Motherhood and Beauty Day, April 7th, is the last day of “Women’s month” in Armenia. For this day, CRRC wants to draw attention to the fates of wives that stay in Armenia while their husbands migrate for work. Migration is a large issue in Armenia, as every year tens of thousands of men temporarily leave Armenia for employment purposes. This months-long separation creates significant challenges for families remaining in Armenia and introduces new risks to the family, including STI and HIV risks.
CRRC-Armenia recentlycompleted a study on labor migration and the risks of HIV and other STIs in Armenia. This study was done in partnership with Mission East - Armenia and with financial support from The Global Global Fund to fight AIDS, TB and Malaria. Technical assistance was provided by the National Center for AIDS Prevention and the Medical Scientific Center of dermatology and STI in Yerevan.
The aim of this study is to examine STI/HIV risks among labor migrants and their marital partners, to assess current HIV prevention activities among this population, and provide recommendations. STI/HIV is primarily entering Armenia through migrant workers from post-soviet states, especially Russia,and heterosexual intercourse is the main form of HIV transmission in Armenia (National Strategic Plan on HIV & AIDS, RA, 2012-2016). These two factors make the wives of migrants particularly vulnerable to infection.
Many Armenian wives have extreme faith in the fidelity of their husbands. This faith can cause a decrease in interest in STIs as many women don’t think they’ll become infected. As one woman from Lori said, “My husband told me that I am the only woman in his life and that is why I am not interested in information on STIs.”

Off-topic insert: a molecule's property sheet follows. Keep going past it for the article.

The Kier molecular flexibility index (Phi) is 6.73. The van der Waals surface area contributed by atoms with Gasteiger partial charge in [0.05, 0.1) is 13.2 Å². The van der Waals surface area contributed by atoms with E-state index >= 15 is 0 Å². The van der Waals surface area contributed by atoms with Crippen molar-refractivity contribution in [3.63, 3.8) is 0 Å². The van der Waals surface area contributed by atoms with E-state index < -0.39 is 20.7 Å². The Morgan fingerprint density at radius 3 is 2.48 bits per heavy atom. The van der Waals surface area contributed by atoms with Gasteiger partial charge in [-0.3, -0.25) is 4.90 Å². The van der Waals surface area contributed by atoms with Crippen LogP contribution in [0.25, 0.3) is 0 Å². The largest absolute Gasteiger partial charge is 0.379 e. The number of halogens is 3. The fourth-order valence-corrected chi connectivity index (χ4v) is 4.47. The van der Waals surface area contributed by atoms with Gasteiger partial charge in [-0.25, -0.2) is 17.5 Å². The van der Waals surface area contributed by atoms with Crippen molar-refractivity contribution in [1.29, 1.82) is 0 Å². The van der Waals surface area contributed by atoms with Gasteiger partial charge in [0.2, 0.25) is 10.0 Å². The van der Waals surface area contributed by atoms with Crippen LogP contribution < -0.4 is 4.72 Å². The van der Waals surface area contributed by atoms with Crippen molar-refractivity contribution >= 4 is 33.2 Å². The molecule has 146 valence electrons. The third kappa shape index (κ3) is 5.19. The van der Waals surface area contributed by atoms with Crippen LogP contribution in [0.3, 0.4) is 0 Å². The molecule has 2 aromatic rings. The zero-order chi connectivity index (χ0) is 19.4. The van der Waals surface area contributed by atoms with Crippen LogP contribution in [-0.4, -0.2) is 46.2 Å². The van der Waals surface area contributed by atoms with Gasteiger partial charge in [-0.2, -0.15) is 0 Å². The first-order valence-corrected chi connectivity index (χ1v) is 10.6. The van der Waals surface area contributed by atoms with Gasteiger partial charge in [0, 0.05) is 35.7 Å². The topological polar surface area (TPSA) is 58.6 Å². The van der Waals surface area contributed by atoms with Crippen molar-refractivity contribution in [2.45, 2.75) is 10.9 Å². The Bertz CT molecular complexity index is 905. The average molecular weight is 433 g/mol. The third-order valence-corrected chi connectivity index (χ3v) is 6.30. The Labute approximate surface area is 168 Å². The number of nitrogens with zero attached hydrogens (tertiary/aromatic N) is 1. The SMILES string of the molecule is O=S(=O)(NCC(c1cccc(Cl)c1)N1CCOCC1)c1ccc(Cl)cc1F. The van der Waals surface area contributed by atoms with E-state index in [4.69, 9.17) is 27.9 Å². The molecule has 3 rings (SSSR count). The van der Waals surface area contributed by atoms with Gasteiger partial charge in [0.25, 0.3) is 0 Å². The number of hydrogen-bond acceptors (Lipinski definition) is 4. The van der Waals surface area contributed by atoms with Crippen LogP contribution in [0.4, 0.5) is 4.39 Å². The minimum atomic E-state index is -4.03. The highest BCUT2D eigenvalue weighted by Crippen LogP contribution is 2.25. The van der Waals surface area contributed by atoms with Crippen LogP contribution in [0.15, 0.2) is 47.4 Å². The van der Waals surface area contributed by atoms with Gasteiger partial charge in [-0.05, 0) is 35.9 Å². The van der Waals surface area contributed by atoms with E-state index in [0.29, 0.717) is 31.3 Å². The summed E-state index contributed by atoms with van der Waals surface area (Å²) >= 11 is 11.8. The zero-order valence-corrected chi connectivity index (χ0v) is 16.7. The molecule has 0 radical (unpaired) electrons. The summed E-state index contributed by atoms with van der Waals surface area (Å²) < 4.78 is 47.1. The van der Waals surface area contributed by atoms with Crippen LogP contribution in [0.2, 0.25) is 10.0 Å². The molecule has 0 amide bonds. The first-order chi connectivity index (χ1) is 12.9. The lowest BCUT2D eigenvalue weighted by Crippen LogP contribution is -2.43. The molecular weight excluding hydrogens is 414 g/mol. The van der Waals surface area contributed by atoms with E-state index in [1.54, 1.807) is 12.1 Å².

Migrant wives still predominantly believe their husbands will be faithful (68%), but are more likely to recognize the possibility of infidelity. One woman from Tavush said, “I understand that sometimes married men can be engaged in illicit sexual relations. … Due to their nature, men are engaged in such relationships when they work hard away from the family. This is necessary for men’s health.” With this recognition, comes more interest in reducing the health risks of STIs and HIV. Wives of migrants are more likely to have spoken to their husbands about STIs within the past year than the wives of non-migrants.
To combat some of the underlying issues that led to migration, especially irregular migration, the EU Mission, UNICEF, and the Ministry of Labor and Social Affairs and Territorial Administration Ministry have initiated a three-year one-million euro program on “Social Response to Labour Migration in Armenia”. The program focuses on mitigating the social consequences of labor migration in four marz in Armenia.
As more studies are conducted and information directed to this issue, the more Armenian women will become informed and better able to protect their health and the health of their husbands and kids. The CRRC-Armenia team is happy to be a part of this progress. In one interview, a woman from Lori said “I regularly talk about STIs, HIV/AIDS with my husband. Last time it happened was after a quantitative survey conducted by your organization.”